Public-private focus picks up steam for greener agriculture

February 07, 2024 | 23:32
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Task forces led by businesses are determined to build a public-private partnership model to build a high-quality and low-carbon agricultural sector.

At a plenary meeting on green transformation and innovation in agriculture last week, held by the Ministry of Agriculture and Rural Development (MARD) and the Partnership For Sustainable Agriculture In Vietnam (PSAV), several representatives of task forces under the PSAV shared their plans and successful models in applying innovation and promoting green and low-emission agriculture development and their contribution to this process.

Many well-known foreign-invested agricultural firms are involved in the task force on public-private partnerships (PPPs), such as Pepsico Vietnam, which is the task force’s main representative in terms of fruit and vegetables.

Public-private focus picks up steam for greener agriculture
Public-private focus picks up steam for greener agriculture

In 2023, Pepsico Vietnam helped to develop the agricultural products’ value chain and increase the capacity for farmers growing potatoes. Pepsico and other groups like Syngenta apply technology in the form of weather monitors, drones, or electronic farmer handbooks, as well as precision irrigation systems and automatic fertilisation to ensure soil health and disease management.

As a result, potato capacity has tripled compared to previous years, with an average of 23-26 tonnes per hectare. The cost for pesticides reduced by around $90 per ha, and water used to mix medicine was reduced by 10 times, equalling a reduction of nearly 3,800 cubic metres of water per hectare.

Elsewhere, Bayer Vietnam is the representative of the task force on rice. In September 2023, in collaboration with the National Agricultural Extension Centre, Bayer opened Southeast Asia’s first ForwardFarm in the Mekong Delta city of Can Tho.

Its initiative in Vietnam supports sustainability in agriculture across three areas: care for crops with tailored solutions for farmers via the Much More Rice integrated programme; care for the planet with stewardship to protect health, safety, and the environment; and care for partnerships with value chain partners to bring holistic solutions to farmers.

Le Thi Minh Nghia, deputy director general of the MARD’s Agricultural Economy Department said, “Mobilising capital sources in both public and private partners is important because the demand for capital for agricultural development is still very high, which is quite far from the supply ability of credit institutions.”

In addition, Vietnam’s medium-term public investment plan for 2021-2025 regulated that particular public resources will not be allocated for each segment in agriculture, Nghia added. “There will be the integration of the central budget, budget development, commercial loans, and foreign-invested capital in collaboration with the public and private mobilised capital,” Nghia said.

MARD Minister Le Minh Hoan said, “Like many other countries which are affected seriously by climate change, Vietnam has been proactive in implementing new policies to promote the transformation process in the direction of low emissions and green development. At the same time, Vietnam also takes action to increase competitiveness in the international market.”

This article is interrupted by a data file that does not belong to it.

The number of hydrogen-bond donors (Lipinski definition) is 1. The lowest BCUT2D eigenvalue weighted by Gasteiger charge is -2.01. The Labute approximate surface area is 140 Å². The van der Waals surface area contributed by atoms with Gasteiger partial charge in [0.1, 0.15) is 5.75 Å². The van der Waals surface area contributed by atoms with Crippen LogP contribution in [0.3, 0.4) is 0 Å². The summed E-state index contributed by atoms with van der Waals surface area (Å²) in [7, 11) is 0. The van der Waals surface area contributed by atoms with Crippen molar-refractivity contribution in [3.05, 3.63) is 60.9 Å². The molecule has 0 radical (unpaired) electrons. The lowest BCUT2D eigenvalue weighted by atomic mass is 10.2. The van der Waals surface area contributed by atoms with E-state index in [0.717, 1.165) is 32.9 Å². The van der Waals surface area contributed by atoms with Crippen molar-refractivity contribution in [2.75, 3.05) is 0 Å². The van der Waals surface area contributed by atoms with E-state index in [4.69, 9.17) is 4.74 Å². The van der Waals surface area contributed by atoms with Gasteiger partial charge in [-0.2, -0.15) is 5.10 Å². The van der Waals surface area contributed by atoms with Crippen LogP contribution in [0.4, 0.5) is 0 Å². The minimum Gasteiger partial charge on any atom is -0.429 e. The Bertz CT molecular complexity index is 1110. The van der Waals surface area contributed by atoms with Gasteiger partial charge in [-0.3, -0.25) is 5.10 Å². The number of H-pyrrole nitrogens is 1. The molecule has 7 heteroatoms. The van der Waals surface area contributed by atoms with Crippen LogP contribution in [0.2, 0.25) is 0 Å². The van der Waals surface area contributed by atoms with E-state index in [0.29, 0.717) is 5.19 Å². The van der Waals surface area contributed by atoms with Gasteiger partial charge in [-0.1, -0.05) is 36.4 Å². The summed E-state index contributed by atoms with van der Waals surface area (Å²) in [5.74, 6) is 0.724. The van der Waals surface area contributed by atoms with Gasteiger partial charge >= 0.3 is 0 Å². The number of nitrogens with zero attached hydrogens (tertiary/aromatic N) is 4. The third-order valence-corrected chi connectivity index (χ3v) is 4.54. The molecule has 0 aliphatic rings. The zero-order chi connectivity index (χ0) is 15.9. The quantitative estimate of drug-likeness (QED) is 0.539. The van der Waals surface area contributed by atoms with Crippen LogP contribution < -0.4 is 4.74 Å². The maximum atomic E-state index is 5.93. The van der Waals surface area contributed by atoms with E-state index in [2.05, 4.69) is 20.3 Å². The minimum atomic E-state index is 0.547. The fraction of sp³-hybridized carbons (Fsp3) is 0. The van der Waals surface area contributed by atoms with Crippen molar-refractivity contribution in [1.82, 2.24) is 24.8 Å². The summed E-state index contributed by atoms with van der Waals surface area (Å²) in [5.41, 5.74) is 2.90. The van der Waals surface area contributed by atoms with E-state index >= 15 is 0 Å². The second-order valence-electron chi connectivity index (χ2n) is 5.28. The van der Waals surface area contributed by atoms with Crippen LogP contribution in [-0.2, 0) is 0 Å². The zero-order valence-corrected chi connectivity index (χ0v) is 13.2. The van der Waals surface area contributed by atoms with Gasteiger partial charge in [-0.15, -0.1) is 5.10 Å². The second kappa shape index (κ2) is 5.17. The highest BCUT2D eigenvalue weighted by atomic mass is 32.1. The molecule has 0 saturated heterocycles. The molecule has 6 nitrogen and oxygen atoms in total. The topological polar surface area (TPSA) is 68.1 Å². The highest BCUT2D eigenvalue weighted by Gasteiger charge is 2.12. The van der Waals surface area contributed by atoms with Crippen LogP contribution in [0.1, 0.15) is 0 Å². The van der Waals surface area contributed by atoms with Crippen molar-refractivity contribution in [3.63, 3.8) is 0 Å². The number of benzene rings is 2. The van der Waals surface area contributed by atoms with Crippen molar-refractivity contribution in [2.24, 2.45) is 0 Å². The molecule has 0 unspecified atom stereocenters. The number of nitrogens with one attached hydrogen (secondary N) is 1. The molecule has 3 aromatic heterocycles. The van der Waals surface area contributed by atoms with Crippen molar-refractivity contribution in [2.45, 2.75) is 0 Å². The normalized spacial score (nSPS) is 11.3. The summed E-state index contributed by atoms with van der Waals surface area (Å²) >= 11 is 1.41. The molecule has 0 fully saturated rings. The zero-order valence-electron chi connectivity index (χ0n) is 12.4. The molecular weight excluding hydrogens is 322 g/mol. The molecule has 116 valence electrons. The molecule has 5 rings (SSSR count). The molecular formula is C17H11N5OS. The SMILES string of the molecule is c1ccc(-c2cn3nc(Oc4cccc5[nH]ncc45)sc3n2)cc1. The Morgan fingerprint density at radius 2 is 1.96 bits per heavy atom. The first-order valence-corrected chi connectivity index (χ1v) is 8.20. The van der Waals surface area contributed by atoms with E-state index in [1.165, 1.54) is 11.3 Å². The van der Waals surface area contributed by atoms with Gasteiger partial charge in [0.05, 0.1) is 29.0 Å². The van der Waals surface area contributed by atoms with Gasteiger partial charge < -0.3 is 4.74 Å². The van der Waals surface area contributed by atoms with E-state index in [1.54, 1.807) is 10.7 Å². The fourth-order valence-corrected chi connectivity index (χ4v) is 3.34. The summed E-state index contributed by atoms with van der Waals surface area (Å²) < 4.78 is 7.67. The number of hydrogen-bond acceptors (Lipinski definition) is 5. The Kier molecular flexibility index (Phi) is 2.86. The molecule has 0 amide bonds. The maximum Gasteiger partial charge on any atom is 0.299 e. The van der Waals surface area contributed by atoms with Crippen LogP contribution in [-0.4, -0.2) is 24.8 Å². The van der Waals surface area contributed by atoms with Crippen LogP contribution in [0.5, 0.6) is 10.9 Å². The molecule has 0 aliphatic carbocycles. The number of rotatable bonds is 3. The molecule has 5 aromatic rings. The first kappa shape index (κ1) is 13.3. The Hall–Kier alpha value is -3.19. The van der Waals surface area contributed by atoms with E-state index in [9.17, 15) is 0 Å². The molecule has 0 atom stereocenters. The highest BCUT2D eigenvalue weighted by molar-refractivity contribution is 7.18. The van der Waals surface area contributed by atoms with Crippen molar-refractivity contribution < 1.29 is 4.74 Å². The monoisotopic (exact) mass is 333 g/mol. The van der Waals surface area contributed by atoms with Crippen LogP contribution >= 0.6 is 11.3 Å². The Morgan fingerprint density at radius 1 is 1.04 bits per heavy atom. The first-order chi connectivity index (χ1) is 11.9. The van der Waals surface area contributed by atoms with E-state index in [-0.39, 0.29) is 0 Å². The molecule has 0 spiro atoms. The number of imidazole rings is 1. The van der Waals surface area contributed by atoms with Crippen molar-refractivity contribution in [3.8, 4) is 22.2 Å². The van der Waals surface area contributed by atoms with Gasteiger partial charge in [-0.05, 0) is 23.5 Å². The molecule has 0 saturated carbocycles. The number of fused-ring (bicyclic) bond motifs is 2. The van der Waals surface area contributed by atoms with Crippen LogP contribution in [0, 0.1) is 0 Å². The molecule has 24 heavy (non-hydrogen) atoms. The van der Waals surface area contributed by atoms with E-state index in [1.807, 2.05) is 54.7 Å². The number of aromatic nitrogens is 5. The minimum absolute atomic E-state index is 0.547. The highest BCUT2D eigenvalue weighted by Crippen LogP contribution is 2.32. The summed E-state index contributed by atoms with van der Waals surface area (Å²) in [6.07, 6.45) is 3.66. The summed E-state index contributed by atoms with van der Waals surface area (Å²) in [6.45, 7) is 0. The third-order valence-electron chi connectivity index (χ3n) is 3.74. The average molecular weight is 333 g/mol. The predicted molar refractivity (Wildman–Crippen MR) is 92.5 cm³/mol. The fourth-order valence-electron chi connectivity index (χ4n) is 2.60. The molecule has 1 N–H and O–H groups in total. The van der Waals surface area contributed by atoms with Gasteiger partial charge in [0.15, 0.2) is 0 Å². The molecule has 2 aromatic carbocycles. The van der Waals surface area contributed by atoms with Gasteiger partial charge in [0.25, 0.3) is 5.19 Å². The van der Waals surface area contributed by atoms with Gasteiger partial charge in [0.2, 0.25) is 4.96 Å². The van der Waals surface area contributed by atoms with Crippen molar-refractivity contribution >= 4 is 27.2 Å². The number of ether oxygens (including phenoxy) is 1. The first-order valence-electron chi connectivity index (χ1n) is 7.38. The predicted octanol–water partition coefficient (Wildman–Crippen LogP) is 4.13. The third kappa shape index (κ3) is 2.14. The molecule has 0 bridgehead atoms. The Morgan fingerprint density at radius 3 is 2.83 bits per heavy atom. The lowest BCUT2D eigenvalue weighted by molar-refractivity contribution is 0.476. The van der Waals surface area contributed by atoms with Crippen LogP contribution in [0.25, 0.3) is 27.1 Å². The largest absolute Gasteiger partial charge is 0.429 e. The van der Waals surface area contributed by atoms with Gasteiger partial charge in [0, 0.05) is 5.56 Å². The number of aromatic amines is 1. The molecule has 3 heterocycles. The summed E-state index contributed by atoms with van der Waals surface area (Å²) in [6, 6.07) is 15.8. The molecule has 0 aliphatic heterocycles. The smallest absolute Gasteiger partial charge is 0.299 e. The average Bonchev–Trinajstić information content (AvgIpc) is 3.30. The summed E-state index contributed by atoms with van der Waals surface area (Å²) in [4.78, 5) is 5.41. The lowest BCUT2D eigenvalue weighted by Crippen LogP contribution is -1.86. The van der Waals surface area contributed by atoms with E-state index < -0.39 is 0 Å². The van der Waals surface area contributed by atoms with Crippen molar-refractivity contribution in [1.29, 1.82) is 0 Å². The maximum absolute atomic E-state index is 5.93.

Along with the participation of state management agencies and the private sector, there has been support from international organisations to promote the PPP model.

Grow Asia was established by the World Economic Forum in 2015 as a joint venture between the business community and the Ministers of Agriculture of ASEAN. In 2020, Grow Asia became an official entity of ASEAN. For the last decade, it has worked closely with the PSAV to build strong PPPs and multi-stakeholder mechanisms for food systems transformation in Vietnam.

Grow Asia has convened more than 44 working groups through its network of country chapters that are now reaching nearly three million smallholder farmers and rural businesses with commercial solutions. To ensure that the work of its country chapters can go deeper and further, Grow Asia has launched four blended impact funds: GrowVentures, GrowHer, GrowRight, and GrowBeyond.

“These funds act as co-matching mechanisms for public and private contributions, and it is working with our valued partners here to deploy these funds as strategically as possible. Together, it identifies the most pressing priorities for smallholder farmers,” said Beverley Postma, executive director of Grow Asia.

Thanks to catalytic funding from the South Korean government, Grow Asia is planning to launch its first innovation challenge under the GrowVentures fund to identify the most promising and scalable technologies and digital solutions that will support the implementation of a low carbon rice project.

“We hope through this initiative, we can partner with other members of the PSAV as we leverage the power of PPPs to transform our agri-food systems,” Postma said.

According to the Agricultural Economy Department, the capital from the state budget currently focuses on irrigation (nearly 80 per cent), fisheries (10 per cent), forestry (6 per cent), and other agriculture (3 per cent). Agribank is Vietnam’s top bank established to do business in rural and agricultural development. The lender currently uses less than 70 per cent of the economy’s outstanding debt and 63 per cent of its total outstanding loans and investments for agriculture or rural areas.

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By Oanh Nguyen

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